The operation in Syria is nearing completion, which means that some issues should be tackled immediately, Russian Defense Minister Army General Sergey Shoigu told his Israeli counterpart Avigdor Liberman in Tel Aviv on Monday, according to TASS.
“I would particularly like to discuss everything connected to Syria,” Shoigu said. “The operation there is nearing completion and some issues need to be tackled immediately, while the prospects for the situation in Syria also need to be discussed,” he added.
According to the Russian defense minister, those issues of his country’s relationship with Israel are beyond “our military and technical cooperation, the fight against terrorism and the situation in the region will top the agenda.”
Shoigu suggested that “as terrorist activities in the world have been growing, the global community needs to close ranks to fight against this scourge,” expressing his confidence that the proposed discussion “will help us understand each other better and boost friendly relations between the armed forces of Russia and Israel.”
The Russian defense minister thanked his Israeli counterpart for participating in the Sixth Moscow Conference on International Security which was held in April, as well as for the constructive dialogue on pressing regional security issues, which took place on the sidelines of the same conference. “We hope to see you at the next Moscow Conference that we will hold in April 2018. We will definitely send you an invitation,” Shoigu told Liberman.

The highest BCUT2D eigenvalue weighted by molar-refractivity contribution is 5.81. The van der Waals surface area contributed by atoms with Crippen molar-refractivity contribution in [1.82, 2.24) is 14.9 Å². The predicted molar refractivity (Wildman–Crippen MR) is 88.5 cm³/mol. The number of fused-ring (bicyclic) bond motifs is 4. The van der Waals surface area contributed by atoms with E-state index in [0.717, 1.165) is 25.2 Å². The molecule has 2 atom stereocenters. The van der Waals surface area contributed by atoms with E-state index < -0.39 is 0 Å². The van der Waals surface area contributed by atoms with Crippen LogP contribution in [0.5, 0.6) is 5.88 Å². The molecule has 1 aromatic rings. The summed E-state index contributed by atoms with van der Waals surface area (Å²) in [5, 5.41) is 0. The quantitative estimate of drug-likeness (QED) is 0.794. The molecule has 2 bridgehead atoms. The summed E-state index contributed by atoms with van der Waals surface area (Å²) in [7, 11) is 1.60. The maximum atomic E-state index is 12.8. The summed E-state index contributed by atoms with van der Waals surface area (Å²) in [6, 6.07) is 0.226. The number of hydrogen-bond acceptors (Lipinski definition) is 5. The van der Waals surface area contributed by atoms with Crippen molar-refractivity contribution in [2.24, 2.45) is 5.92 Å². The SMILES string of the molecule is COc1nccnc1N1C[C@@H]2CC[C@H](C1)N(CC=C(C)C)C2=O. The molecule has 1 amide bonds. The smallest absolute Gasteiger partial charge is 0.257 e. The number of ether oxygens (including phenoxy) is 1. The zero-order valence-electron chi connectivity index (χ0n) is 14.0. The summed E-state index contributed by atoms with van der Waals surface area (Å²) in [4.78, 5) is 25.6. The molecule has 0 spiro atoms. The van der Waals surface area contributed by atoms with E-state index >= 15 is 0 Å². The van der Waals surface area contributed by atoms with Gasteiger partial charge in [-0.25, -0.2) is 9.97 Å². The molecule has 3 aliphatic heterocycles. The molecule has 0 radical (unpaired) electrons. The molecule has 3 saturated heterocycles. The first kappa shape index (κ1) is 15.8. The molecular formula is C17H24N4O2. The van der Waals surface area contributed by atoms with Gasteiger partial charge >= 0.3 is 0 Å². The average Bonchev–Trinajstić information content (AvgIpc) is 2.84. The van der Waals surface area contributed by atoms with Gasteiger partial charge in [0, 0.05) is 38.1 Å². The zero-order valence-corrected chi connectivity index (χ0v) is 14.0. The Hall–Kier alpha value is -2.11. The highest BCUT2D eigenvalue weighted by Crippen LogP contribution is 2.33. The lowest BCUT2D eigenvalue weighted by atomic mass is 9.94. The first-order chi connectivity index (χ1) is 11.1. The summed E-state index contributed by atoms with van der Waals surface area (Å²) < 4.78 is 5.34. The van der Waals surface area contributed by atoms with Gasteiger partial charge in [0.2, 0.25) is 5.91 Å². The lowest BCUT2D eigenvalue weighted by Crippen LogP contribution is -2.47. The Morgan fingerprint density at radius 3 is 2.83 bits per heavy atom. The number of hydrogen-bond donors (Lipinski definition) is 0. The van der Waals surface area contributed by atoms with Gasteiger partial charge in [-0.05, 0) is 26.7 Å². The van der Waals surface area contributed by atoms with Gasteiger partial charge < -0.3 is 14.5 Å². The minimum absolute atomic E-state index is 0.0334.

According to Minister Shoigu, the Moscow Conference on International Security has become a platform “for a frank exchange of views on a broad range of global issues.”
Some of those frank exchanges were reported about Shoigu’s meetings with PM Netanyahu and Minister Liberman, and they were all about the Iranian threat to Middle east peace. Russia has been one of the biggest beneficiaries of the lifting of sanctions from Iran and the thawing of about $150 billion of Iran’s bank deposits by the West. As a result, there has been some cooling off in Moscow’s relationship with Jerusalem.
In 2007, Russia signed an $800 million contract to sell Iran the S-300 missile system, but later suspended delivery under strong objections from Israel and the US. Later, the Russians were willing to endure losing a $4 billion Iranian lawsuit for damages over their failure to make good on the missile deal, in exchange for Israel agreeing to stay out of the European natural gas market.
But the 2015 nuclear deal opened up Iran’s newly retrieved assets for the Russians to plunder, and the multi billion dollar deals they have signed with Iran since made their potential benefits from their trade with Israel seem puny. They also went ahead and delivered the S-300s.